Caterpillar engine high exhaust back pressure

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Re: Caterpillar engine high exhaust back pressure

Postby jimmys » Sun Nov 11, 2012 9:28 am

Its best we put the units of 800mmWG into a unit we can understand and for this purpose we can assume 28 inches of water head is eqaul to 1psi. We are talking about a pressure in the duct that is one tenth of atmosphere. Very difficult to measure this in a boosted engine room. Certainly nothing will burst. A human being can blow 28 inches of water out the manometer without effort.
Its been stated the exhaust pipes have laminar flow inside, this is not correct and only Naval Architects think that. All along the wall of the exhaust pipe the flow is turbulent and this area is called the boundary layer. The thickness of the Boundary Layer is variable and depends on the condition of the wall of the duct. Normal dry soot allows a reasonable thickness of boundary layer and an acceptable laminar flow. Oils/acids in the exhaust duct due to viscosity can cause a large increase in the thickness of the boundary layer and a serious reduction in the laminar flow. This type of turbulence causes high exhaust temperature and increased back pressure.
Check the crankcase pressure in your engine, look at the crankcase vent. Problems in the crankcase in a medium speed, cause oil carrying through the scrapers. Check the lub oil purifier, put off the auto blow and see how often it needs cleaning.


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Big Pete
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Re: Caterpillar engine high exhaust back pressure

Postby Big Pete » Mon Nov 12, 2012 12:34 am

Hi again Pengze,

You have had a busy weekend posting questions.

1) & 2) You should have records from the Test Bed and Sea Trials of what the Exhaust back Pressure was originally, and the maximum permitted back pressure should be detailed in the Instruction Manuals, along with the diameters of exhaust pipes required and the additional diameter required as the length and number of bends in the exhaust pipe increase. If not email the maker's Service Engineers and they will tell you what it should be for your specific engine. There will inevitably be a small increase due to fouling, over time, as Jimmy says, but this should be small, and the original Sea Trials reading should be well below that in order to allow for later fouling. I would guess within the good old Engineers allowance of 10% for everything!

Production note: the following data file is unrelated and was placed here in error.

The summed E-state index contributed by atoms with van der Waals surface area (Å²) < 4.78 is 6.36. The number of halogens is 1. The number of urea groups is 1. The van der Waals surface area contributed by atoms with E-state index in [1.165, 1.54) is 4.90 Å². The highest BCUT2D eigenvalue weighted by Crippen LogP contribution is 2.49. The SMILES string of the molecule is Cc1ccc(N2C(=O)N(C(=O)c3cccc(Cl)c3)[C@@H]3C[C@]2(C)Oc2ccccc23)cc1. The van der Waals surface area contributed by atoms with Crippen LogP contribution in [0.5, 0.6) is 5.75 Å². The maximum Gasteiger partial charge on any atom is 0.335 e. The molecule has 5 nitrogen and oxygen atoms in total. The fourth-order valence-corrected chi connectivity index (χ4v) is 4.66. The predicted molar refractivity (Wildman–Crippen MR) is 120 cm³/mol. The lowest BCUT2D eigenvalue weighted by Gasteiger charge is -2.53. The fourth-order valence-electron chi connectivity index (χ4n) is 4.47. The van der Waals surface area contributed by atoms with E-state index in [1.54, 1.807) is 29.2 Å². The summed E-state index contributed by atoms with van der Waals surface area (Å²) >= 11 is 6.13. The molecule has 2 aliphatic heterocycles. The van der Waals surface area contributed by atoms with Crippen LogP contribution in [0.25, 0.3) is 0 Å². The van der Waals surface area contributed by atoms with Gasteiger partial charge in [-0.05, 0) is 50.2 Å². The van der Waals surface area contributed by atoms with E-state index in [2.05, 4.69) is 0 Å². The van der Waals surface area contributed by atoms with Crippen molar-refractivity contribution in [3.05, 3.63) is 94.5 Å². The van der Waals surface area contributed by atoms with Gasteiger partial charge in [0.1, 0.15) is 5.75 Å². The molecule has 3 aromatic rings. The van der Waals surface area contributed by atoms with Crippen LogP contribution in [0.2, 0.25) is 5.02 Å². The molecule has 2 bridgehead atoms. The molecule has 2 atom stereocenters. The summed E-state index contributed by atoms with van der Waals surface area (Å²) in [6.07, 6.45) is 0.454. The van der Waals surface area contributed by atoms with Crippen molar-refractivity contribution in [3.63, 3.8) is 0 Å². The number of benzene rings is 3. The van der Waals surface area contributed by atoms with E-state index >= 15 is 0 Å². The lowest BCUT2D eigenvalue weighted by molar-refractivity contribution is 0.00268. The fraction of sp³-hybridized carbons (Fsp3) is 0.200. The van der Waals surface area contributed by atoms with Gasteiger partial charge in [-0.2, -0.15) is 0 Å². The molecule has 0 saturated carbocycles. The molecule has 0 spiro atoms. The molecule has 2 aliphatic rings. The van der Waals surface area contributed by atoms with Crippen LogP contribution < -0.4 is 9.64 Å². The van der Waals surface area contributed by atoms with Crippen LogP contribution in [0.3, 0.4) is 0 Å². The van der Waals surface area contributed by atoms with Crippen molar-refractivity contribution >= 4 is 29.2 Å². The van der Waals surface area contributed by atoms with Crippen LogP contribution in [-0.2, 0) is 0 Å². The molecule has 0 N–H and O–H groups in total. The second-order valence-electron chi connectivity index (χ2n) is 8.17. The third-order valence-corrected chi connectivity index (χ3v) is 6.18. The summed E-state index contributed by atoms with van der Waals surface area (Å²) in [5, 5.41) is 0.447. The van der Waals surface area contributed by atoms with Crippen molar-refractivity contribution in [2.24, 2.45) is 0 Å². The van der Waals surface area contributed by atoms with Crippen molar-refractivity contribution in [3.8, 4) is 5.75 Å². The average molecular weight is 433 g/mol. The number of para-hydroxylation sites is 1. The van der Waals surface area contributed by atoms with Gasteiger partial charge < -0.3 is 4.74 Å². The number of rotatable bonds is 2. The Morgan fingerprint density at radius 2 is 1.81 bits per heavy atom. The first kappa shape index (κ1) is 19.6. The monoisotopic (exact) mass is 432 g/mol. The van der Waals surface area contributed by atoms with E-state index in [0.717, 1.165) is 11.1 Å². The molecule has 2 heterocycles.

3) Fouling of the TURBINE causes it to develop more power, running at higher speed. and delivering more scavenge pressure while the efficiency and output of the engine will be reduced. Any Basic Marine Engineering Text Book will confirm this. As I said before fouling reduces the area between the blades through which the gas flows, therefore, the gas velocity has to increas in order for the exhaust gas to get away from the engine. This causes the pressure between the Engine and Turbocharger to rise, reducing the engine power output. At the same time the increase in gas velocity gives it more Kinetic Energy and Momentum which the turbo Charger converts into mechanical power increasing the TC RPM and hence the scavenge air pressure.

4) The Manometer at the Turbo Charger inlet is usuaally connected across the intake filter and is there to tell you when the air filter needs to be cleaned. It doesnt tell you anything about the efficiency of the T/C only that a dirty filter is restricting the air flow.

It is always better to ask a stupid question than to do a stupid thing.

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Re: Caterpillar engine high exhaust back pressure

Postby jimmys » Mon Nov 12, 2012 5:38 am

Check the boost/scavenge air pressure and temperature in the scavenge trunk. Look back in old logbooks or makers data and compare.
The blower and turbine are on the same shaft so they have the same power requirements so only an increase in speed causes the increase in power as long as torque remains constant. ie. steady running.

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Re: Caterpillar engine high exhaust back pressure

Postby JollyJack » Mon Nov 12, 2012 7:50 pm

A fouled turbine will also cause the turbocharger to surge, or "bark", a very noticeable condition, especially when increasing engine speed. When this happens, waterwashing the turbine is the answer, if you can do that to a Cat. Knowing Cats as I do, it probably isn't possible and you'll have to buy a new turbocharger. Cats are, after all, designed to sell spare parts.
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Re: Caterpillar engine high exhaust back pressure

Postby JK » Tue Nov 13, 2012 4:23 am

The thing about Cats is you do exactly what they say, exactly when you are suppose to do it and you will have little issue with them.
And yes, getting Cat in to do the work is the most cost efficient IMO, though most disagree.

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